Changing the World
A Vision of a Circleway Village
6. The Homes
It has been a full morning – a lot to take in – but now it is time to relax, have a buffet lunch at the hotel and talk with each other about what we have seen. We have a lot of questions, but our guide proposes that we wait, feeling that we will learn much by only seeing the whole, and that our questions will be better informed after we have viewed the entire scope of the Village.
After lunch there is free time, for a siesta or socializing or walks in the fields we came through on the way or any of the places we visited. We are asked not to go yet to places we have not been with our guide.
A new guide shows up in a couple of hours and our tour continues. We go back behind the last buildings we visited and are shown the fire station, the snow plows and a building for construction, repair and general maintenance, the barns, stables and other farm buildings, beyond which extend the fields where we can see potatoes, corn, wheat, and soy growing. Standing high beyond them are three wind turbines slowly revolving, and we are told they produce more than enough electricity for the whole Village.
Above the farm buildings are maple sugaring and cider pressing houses and the orchards of apple, pear, peach, cherry, walnut, pecan and a few other nut trees. We cross back through the flower gardens behind the culture center and see many different styles, including an English garden, a French garden, a Japanese garden, a Chinese garden, a rose garden, a tulip garden, a rock garden, and a great labyrinth maze of thick hedges nearly three meters tall.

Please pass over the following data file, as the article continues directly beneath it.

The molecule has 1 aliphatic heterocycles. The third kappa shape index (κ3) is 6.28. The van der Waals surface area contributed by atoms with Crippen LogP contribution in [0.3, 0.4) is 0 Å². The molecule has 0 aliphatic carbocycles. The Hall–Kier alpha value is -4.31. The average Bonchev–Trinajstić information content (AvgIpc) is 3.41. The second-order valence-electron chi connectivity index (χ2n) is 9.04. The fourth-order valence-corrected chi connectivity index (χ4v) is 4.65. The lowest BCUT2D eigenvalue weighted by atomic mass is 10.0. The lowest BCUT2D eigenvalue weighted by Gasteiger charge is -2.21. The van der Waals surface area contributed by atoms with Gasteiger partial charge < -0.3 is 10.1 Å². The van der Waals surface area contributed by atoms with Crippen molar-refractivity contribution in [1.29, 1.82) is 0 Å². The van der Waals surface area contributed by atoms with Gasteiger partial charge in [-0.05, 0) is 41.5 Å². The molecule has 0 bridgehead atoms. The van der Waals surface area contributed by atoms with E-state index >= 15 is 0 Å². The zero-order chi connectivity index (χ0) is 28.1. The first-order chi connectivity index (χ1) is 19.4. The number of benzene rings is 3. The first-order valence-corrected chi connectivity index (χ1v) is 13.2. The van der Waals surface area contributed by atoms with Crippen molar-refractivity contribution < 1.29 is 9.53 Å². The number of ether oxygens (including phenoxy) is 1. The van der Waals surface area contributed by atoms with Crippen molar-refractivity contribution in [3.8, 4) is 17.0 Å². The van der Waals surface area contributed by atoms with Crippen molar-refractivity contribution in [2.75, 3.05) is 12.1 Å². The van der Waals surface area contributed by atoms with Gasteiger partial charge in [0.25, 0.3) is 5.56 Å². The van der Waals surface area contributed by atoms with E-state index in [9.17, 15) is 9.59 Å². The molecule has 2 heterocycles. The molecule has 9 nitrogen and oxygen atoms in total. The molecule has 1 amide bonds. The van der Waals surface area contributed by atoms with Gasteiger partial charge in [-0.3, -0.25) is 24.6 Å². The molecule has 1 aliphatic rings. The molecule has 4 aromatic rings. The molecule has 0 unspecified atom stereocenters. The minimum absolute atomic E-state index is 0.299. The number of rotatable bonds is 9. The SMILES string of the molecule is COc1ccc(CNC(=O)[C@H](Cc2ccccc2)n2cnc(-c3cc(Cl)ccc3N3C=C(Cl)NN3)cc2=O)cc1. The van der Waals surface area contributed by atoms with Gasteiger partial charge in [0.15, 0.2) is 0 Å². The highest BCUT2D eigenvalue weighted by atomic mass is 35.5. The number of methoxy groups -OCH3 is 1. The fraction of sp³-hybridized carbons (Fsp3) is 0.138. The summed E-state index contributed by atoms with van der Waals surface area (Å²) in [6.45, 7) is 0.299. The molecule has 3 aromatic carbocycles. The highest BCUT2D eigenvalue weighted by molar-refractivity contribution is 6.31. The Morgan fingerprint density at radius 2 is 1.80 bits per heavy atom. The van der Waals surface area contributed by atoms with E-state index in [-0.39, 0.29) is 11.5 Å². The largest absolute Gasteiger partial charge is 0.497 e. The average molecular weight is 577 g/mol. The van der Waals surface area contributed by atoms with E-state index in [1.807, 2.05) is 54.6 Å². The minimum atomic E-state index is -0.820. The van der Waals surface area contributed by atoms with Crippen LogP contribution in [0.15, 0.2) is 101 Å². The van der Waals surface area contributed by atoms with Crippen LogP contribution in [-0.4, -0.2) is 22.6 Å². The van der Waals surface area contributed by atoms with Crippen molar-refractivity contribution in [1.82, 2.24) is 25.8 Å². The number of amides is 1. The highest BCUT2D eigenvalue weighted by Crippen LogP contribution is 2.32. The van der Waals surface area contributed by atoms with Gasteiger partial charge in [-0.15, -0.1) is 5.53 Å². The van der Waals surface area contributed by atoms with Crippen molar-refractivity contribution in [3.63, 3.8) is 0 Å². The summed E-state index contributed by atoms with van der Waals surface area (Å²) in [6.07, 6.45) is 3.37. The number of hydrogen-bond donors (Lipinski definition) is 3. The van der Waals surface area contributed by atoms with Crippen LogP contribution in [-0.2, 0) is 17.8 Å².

Beyond the flower gardens are the vegetable gardens. Again many styles of cultivation are on display in rows and various geometric forms. Many greenhouses too. Of course all growing in the Village is organic, our guide tells us. Only natural methods of pest control and fertilizing are employed. No pesticides or chemical additives anywhere.
The gardens are quite extensive, enough to supply the homes and restaurants and schools of the village with vegetables and berries. Next to the gardens are also buildings for canning and preserving produce.
After the gardens we can see many residential houses, the homes of the villagers. It’s hard to tell how many there are because they spread over several meadows and hills and disappear up in the woods. Some are grouped around several ponds – or perhaps they are dammed up sections of one stream. The houses are varied and imaginative works of art, fashioned with loving and playful care clearly expressing the personalities of the occupants, who doubtless had a hand in the design – and probably the construction. The houses were of varying woods, stones, brick and other materials, with fanciful doors and windows, towers, turrets, cupolas, oddly angled wings, dormers, porches, balconies. Clear, opaque, and colored glass placed in surprising and joyous abandon. Some houses seemed a rethinking of older traditional designs, some seemed from a magical story land realm, and others had reference only to the designers’ wild and free imaginations. Many had solariums alive with greenery. And all displayed solar collectors and water heaters on their roofs.